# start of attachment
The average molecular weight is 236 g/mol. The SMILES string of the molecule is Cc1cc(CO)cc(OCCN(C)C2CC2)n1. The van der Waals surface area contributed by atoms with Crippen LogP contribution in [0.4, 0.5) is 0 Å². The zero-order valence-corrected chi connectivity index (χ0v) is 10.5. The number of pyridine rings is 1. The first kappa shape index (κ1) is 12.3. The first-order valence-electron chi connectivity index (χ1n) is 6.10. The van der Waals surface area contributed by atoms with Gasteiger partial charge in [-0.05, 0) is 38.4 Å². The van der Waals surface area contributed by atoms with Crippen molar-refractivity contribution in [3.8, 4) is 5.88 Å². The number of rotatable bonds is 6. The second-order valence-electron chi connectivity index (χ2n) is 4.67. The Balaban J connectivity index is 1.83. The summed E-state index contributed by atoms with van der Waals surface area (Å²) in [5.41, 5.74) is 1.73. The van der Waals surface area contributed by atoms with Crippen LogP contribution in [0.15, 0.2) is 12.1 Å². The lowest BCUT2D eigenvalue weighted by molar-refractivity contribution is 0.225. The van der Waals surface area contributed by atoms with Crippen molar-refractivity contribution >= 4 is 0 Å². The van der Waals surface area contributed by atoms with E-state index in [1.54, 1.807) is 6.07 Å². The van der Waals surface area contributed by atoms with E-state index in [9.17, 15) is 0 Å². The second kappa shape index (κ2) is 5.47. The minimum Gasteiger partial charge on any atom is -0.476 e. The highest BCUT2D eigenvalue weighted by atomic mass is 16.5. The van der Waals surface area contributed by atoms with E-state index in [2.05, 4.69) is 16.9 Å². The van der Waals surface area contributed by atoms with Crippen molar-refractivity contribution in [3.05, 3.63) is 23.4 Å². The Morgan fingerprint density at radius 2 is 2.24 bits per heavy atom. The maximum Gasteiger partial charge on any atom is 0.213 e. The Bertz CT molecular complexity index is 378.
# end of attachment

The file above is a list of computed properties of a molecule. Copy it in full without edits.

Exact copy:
The average molecular weight is 236 g/mol. The SMILES string of the molecule is Cc1cc(CO)cc(OCCN(C)C2CC2)n1. The van der Waals surface area contributed by atoms with Crippen LogP contribution in [0.4, 0.5) is 0 Å². The zero-order valence-corrected chi connectivity index (χ0v) is 10.5. The number of pyridine rings is 1. The first kappa shape index (κ1) is 12.3. The first-order valence-electron chi connectivity index (χ1n) is 6.10. The van der Waals surface area contributed by atoms with Gasteiger partial charge in [-0.05, 0) is 38.4 Å². The van der Waals surface area contributed by atoms with Crippen molar-refractivity contribution in [3.8, 4) is 5.88 Å². The number of rotatable bonds is 6. The second-order valence-electron chi connectivity index (χ2n) is 4.67. The Balaban J connectivity index is 1.83. The summed E-state index contributed by atoms with van der Waals surface area (Å²) in [5.41, 5.74) is 1.73. The van der Waals surface area contributed by atoms with Crippen LogP contribution in [0.15, 0.2) is 12.1 Å². The lowest BCUT2D eigenvalue weighted by molar-refractivity contribution is 0.225. The van der Waals surface area contributed by atoms with Crippen molar-refractivity contribution >= 4 is 0 Å². The van der Waals surface area contributed by atoms with E-state index in [1.54, 1.807) is 6.07 Å². The van der Waals surface area contributed by atoms with E-state index in [9.17, 15) is 0 Å². The second kappa shape index (κ2) is 5.47. The minimum Gasteiger partial charge on any atom is -0.476 e. The highest BCUT2D eigenvalue weighted by atomic mass is 16.5. The van der Waals surface area contributed by atoms with E-state index in [2.05, 4.69) is 16.9 Å². The van der Waals surface area contributed by atoms with Crippen molar-refractivity contribution in [3.05, 3.63) is 23.4 Å². The Morgan fingerprint density at radius 2 is 2.24 bits per heavy atom. The maximum Gasteiger partial charge on any atom is 0.213 e. The Bertz CT molecular complexity index is 378.